Ensuring Access to Highly Qualified Interveners and Teachers: Establishing Intervener and Teacher Specialized Professional Associations in Council for Exceptional Children --Zambone, Alana M.; Alsop, Linda. DVIQ, Spring 2009, pp.44-47. (2009) This brief article describes the process and current status of establishing national competencies and a national credential for deafblind interveners and teachers serving children and youth with deafblindness. Available on the web:


A Guide to Planning and Support for Individuals Who Are Deafblind --McInnes, John M. (Ed.) Toronto: University of Toronto Press. (1999) This book focuses on individuals who were born deaf-blind (congenitally deaf-blind) or who acquired the disability early in life (early adventitiously deaf-blind). Topics covered include: identifying deaf-blind individuals; intervention and the roles of intervenors; communication; cognitive development; social and emotional development; sexuality; family issues; planning and support for preschool infants, school-aged children, and adults; development of support organizations; advocacy; physical therapy (physiotherapy); and training for intervenors, teachers, and consultants. Available from: University of Toronto Press, Inc., (800) 565-9523, (416) 667-7832 (fax), 5201 Dufferin Street, North York, Ontario. Email: Publisher's web site:


IEP Quality Indicators for Students with Deafblindness --Texas Deafblind Outreach. Austin, TX: Texas School for the Blind and Visually Impaired. (2009) This document is designed to help educational teams develop appropriate individualized education programs (IEPs) for students with deafblindness. It contains ten content areas, a short explanation of why each area is significant for students who are deafblind, and indicator statements. The presence of indicators demonstrate a well-designed IEP in areas related specifically to the needs of children with deafblindness. Indicators not present may indicate a training need for the team. The content areas included are etiology, access to information, social issues, communication, calendar system, behavior, orientation and mobility, related and supplemental services, transition planning, and a teaming process plan. This is a revised edition of a document originally published in 2009. This updated version includes teaming process plan indicators and new indicators highlighting considerations for an intervener and a teacher of the deafblind. Publisher's web site:


Intervener Competencies Training Program in Virginia --Durando, Julie; Campano, Mark. DEAF-BLIND PERSPECTIVES, vol.18, #1, Fall 2010, pp. 7-9. (2010) Available on the web:


The Intervener in Early Intervention and Educational Settings for Children and Youth With Deafblindness --Alsop, Linda; Blaha, Robbie; Kloos, Eric. Monmouth, OR: The National Technical Assistance Consortium for Children and Young Adults Who Are Deaf-Blind. NTAC BRIEFING PAPER. (2000) This briefing paper provides information about interveners and their role with individuals who are deafblind. It describes the work of interveners in early intervention and educational settings provided under the Individualized Family Service Plan (IFSP) and Individualized Education Program (IEP) for children and youth who are deaf-blind, birth through 21 years of age. A discussion of issues, concepts, and terminology associated with intervenors and the role they play is provided to increase awareness and understanding about how their services provide a credible service delivery option for children and youth who are deafblind. Available on the web or by contacting DB-LINK. Phone: 800-43-9376. TTY: 800-854-7013. E-mail: Available on the web:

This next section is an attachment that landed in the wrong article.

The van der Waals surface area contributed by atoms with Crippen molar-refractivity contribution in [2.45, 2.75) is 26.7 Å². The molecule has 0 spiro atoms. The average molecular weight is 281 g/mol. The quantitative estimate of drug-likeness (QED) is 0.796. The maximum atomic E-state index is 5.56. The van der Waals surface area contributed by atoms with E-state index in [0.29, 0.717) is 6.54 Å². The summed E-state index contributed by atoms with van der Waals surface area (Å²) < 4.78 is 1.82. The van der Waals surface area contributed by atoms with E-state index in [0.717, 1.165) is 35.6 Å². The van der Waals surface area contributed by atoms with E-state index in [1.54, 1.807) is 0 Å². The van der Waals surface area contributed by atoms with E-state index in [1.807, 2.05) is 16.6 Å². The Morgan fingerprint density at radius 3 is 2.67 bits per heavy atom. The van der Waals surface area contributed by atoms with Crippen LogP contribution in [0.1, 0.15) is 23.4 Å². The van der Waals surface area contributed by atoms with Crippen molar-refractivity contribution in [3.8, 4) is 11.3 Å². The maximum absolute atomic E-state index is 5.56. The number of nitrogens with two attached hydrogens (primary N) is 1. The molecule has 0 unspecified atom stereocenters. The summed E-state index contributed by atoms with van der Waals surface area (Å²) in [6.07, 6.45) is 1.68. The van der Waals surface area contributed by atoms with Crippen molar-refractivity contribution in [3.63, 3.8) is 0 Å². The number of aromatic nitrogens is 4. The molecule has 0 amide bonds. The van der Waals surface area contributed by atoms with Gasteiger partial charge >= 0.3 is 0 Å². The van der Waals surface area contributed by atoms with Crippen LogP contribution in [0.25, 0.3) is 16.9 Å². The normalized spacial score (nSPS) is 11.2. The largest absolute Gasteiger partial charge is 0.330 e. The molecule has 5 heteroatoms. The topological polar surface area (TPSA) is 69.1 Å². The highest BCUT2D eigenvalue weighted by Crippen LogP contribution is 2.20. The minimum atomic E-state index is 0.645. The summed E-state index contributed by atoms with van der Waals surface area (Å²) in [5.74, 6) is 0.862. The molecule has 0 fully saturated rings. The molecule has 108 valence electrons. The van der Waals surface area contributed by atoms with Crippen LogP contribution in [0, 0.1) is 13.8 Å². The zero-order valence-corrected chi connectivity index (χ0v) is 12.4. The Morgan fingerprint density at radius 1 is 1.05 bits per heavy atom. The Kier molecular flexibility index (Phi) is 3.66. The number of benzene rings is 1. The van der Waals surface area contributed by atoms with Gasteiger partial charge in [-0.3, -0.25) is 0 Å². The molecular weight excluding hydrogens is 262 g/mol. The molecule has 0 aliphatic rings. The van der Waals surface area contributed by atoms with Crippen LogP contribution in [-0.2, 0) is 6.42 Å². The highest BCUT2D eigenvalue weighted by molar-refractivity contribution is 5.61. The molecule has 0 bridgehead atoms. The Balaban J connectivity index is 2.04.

Interveners for Students with Deafblindness in Texas --Texas Deaf-Blind Outreach. TEXAS DEAF-BLIND OUTREACH, 1999 pp. 1-20. (1999) A packet of information describing a model of individual support to provide access to education for students who are deafblind. Describes the role of the intervenor and suggestions for qualifications. Contains information on assessment, unique educational needs and strategies for students with deafblindness, adaptive and assistive devices, communication and access to information. Reviews who should have an intervenor, how an intervenor differs from other support staff and provides a sample job description. Publisher's web site:


Interveners: One Key to Success --Prouty, Sally; Prouty, Mike. DEAF-BLIND PERSPECTIVES, vol. 17, #1, Fall 2009, pp.1-4. (2009) The authors of the article are parents of a 28 year old son, Andy who is deaf-blind as a result of CHARGE Syndrome. They discuss the importance of having an intervener for a child with deaf-blindness for a variety of reasons: to gain social skills and to gain access to the world and communication, and to increase independence. Looking back over the past three decades, they express how important the influence of interveners on their son and themselves has been. Available on the web:


Interveners - What is Currently Happening? : Panel Discussion for PDM Project Directs Meeting, Washington, DC, January 2002. (2002) A series of handouts from the panel discussion at the January 2002 Project Directors Meeting.


Intervenor, Teacher, and Consultant Training --McInnes, John M. Toronto: University of Toronto Press. A Guide to Planning and Support for Individuals Who Are Deafblind, John McInnes, (Ed.) (1999) Deafblindness is a unique disability and therefore requires individuals with a specific set of identifiable skills and a unique set of knowledge to work with these individuals. This chapter addresses the specifics required of individuals identified as Intervenors, teachers and consultants.